Texts are language excerpts produced from specific points of view; they communicate specific worldviews and values. This implies that social science research on power in texts can benefit from an analysis of the perspective from which a story is presented. Nevertheless, discussion of concrete tools for doing this at the level of practical analysis is less common. This article describes a set of tools for analyzing positioning at two different levels: the level of enunciation - which focuses on narrator and audience positions - and the level of utterance - which focuses on positions in stories. Moreover, addressing readers less familiar with discourse analysis and students new to discourse analysis, the article argues that combining tools for analyzing positioning with more general tools for analyzing meaning is advantageous because this allows for more detailed analysis of social power in texts and for more detailed description of the analytical process.

  • 12.
    Bogren, Alexandra
    Stockholms universitet.
    Symbolic gender boundaries in news discourse on psychotropics use and drinking: An analysis of the Swedish press debate 2000–20092013In: NORA: Nordic Journal of Feminist and Gender Research, ISSN 0803-8740, E-ISSN 1502-394X, Vol. 21, no 1, p. 57-73Article in journal (Refereed)
    Abstract [en]

    Psychotropics and alcohol are psychoactive substances with different cultural meanings and opposing gender associations. This paper examines the Swedish press debate on gender and psychotropics and compares it with the press debate on gender and alcohol, aiming to identify the conditions under which gendered moral boundaries of acceptable/unacceptable consumption are defended. The study shows that boundaries acquire a heightened moral status in news stories (1) that deal with a topic related to cultural ideas about essential gender difference, (2) where the cultural status of the psychoactive substance is linked to selfish and/or hedonistic motives, and (3) where innocent victims of consumption can be identified. Moreover, it shows that the "bad" characters constructed through this moral boundary are portrayed as exhibiting "excessive masculinity" and "insufficient femininity". On the basis of these findings, it is argued that newspaper discourse on psychotropics and alcohol still relies quite heavily on gendered and heteronormative ideas.

  • 13.
    Bogren, Alexandra
    Stockholms universitet.
    The competent drinker, the authentic person and the strong person: Lines of reasoning in Swedish young people's discussions about alcohol2006In: Journal of Youth Studies, ISSN 1367-6261, E-ISSN 1469-9680, Vol. 9, no 5, p. 515-538Article in journal (Refereed)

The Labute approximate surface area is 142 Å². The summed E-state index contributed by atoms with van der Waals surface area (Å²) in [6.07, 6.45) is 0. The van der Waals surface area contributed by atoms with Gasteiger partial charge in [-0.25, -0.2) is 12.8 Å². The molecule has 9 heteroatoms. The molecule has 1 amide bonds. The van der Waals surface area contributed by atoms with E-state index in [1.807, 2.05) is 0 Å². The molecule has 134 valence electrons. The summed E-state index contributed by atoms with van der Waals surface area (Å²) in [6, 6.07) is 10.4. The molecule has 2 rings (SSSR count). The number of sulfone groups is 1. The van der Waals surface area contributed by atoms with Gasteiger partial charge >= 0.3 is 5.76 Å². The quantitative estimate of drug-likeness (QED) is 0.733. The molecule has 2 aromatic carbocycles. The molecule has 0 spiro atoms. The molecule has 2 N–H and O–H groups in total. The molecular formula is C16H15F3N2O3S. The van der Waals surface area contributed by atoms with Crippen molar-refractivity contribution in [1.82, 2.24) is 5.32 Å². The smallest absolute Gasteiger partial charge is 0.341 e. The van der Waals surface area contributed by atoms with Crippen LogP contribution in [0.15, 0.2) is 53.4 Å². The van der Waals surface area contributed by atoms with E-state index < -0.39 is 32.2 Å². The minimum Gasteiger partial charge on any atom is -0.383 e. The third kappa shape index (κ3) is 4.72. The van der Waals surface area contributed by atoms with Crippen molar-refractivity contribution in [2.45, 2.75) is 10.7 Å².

Abstract [en]

    This study examines young people's discussions about alcohol in an Internet chat room. I study how alcohol is meaningful to the young people through specifically focusing their understandings of the concepts control/loss of control, conscientiousness and maturity. I also study what relations of power are constructed among them. The results point to four different lines of reasoning about alcohol: the 'teetotaller argument', the 'age-distinction argument', the 'moderate drinking argument' and the 'getting drunk argument'. From each of these lines of reasoning to the next, there is a shift in the definition of 'the Others' - of those who are said to be immature. In three of the lines of reasoning - the teetotaller argument, the moderate drinking argument and the getting drunk argument - the young people describe the characteristics of what for them appears as an ideal person with ideal views on alcohol consumption and intoxication: the strong person, the competent drinker and the authentic person. In the concluding section of the paper, I discuss and compare these different lines of reasoning with each other and with previous research on young people and drinking.

  • 14.
    Bogren, Alexandra
    Stockholms universitet.
    The relationship between sexuality-related alcohol expectancies and drinking across cultures2007In: African Journal of Drug and Alcohol Studies, ISSN 1531-4065, Vol. 6, no 1, p. 1-16Article in journal (Refereed)
  • 15.
    Bogren, Alexandra
    Stockholms universitet.
    Women's intoxication as ‘dual licentiousness’: An exploration of gendered images of drinking and intoxication in Sweden2008In: Addiction Research and Theory, ISSN 1606-6359, E-ISSN 1476-7392, Vol. 16, no 1, p. 95-106Article in journal (Refereed)
    Abstract [en]